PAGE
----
News on Japan’s economy is often pretty gloomy to say the least – in the past 10 years, Japan’s annualized GDP has shrunk in a staggering 14 quarters and has experienced three technical recessions (as of June 2018).
I have worked with many global startups looking to enter the Japan market and am often asked why, that despite such economic news, Japan’s labour market remains the most competitive in world. One of the reasons, but certainly not the only reason, is due to Japan’s rapidly ageing population. Japan’s over 65s now make up over 27.7% of the population – the highest of any country – and has one of the oldest populations in the world with an average age of 47.3 years. To give that statistic some context, the average ages of the US and China are 38.1 and 37.4 years respectively. By the government’s own estimations, the working age population specifically is set to decline by 800,000-1,000,000 people every year for the next two decades.
Such a rapid decline in the working age population has contributed to a lack in manpower in almost every sector from Agriculture to Nursing, Construction to IT and whilst Japan has opened itself up to migrant workers, the supply of labour simply cannot keep up with demand meaning large swathes of Japan’s economy are really struggling.
However, such unique economic and social challenges have presented a great opportunity for new technological innovation and a massive catalyst to Japan’s rapidly growing Startup scene.
Investment from Venture Capitalists has poured into Japanese A.I. and Robotics startups, but rather than being a bubble fueled by speculation, these startups are actually already experiencing huge demand from customers.
Demand for AI/Robotics tech means Japanese Startups have more potential than US Startups
And it’s demand that really matters for Startups to be successful. Naturally there are startups all over the planet developing such technologies, particularly in the US, but no other country has such a ready level of demand than Japan. Although US startups may be better funded and have access to a wider pool of highly skilled talent, unless there are customers willing to dip into their pockets and cough up the money buy AI/Robotic technology, they will forever struggle to compete.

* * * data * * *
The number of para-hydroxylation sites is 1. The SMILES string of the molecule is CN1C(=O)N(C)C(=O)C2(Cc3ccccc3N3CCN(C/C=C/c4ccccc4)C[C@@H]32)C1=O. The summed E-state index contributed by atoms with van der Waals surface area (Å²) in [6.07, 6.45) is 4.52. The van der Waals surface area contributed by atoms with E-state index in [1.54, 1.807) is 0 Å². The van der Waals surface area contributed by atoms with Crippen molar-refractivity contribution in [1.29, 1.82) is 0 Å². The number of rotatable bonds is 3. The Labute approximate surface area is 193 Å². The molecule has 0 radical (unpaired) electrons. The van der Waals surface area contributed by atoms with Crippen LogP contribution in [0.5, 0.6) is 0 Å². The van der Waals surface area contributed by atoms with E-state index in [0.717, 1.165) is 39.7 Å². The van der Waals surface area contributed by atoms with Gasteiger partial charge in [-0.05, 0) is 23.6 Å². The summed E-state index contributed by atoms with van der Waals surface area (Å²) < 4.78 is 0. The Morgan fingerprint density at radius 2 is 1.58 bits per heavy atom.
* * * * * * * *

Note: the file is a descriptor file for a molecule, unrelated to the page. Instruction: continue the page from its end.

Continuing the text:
Despite a reputation for a slowness to adopt new technology, major Japanese corporations are ordering AI and Robotics solutions at a faster rate than perhaps any other country. Stagnated by their inability to hire new staff, Japanese companies have created a thriving economy for robotics, automation technology, NLP and Machine Learning.
I’ve been privileged to see first hand some of the exciting technologies being developed by Japanese Startups that are creating great excitement amongst the industries they look to support. Robotics to carry out the heavy lifting of patients in hospitals, image analysis algorithms to detect early stage cancer, handwriting recognition to help de-bureaucratise the insurance industry and public sectors, NLP technology for call centres and the finance sector, AI to help farmers maximise crop yields, human controlled Robots that allow doctors to perform complex surgery on patients remotely… the list goes on.
The Startups developing such technologies have grown at a phenomenal pace which has resulted in a huge demand for AI Research Scientists and AI Engineers. Ph.D. graduates are the main target for these roles, but unlike other industries, these startups have tried to stay nimble and open by operating English-speaking development environments to make it easier for non-Japanese researchers to enter.
Spotted Recruit is currently working with a plethora of AI Startups, all actively hiring, and there is a particular demand for recent Ph.D. graduates and Post-Doctoral Researchers.
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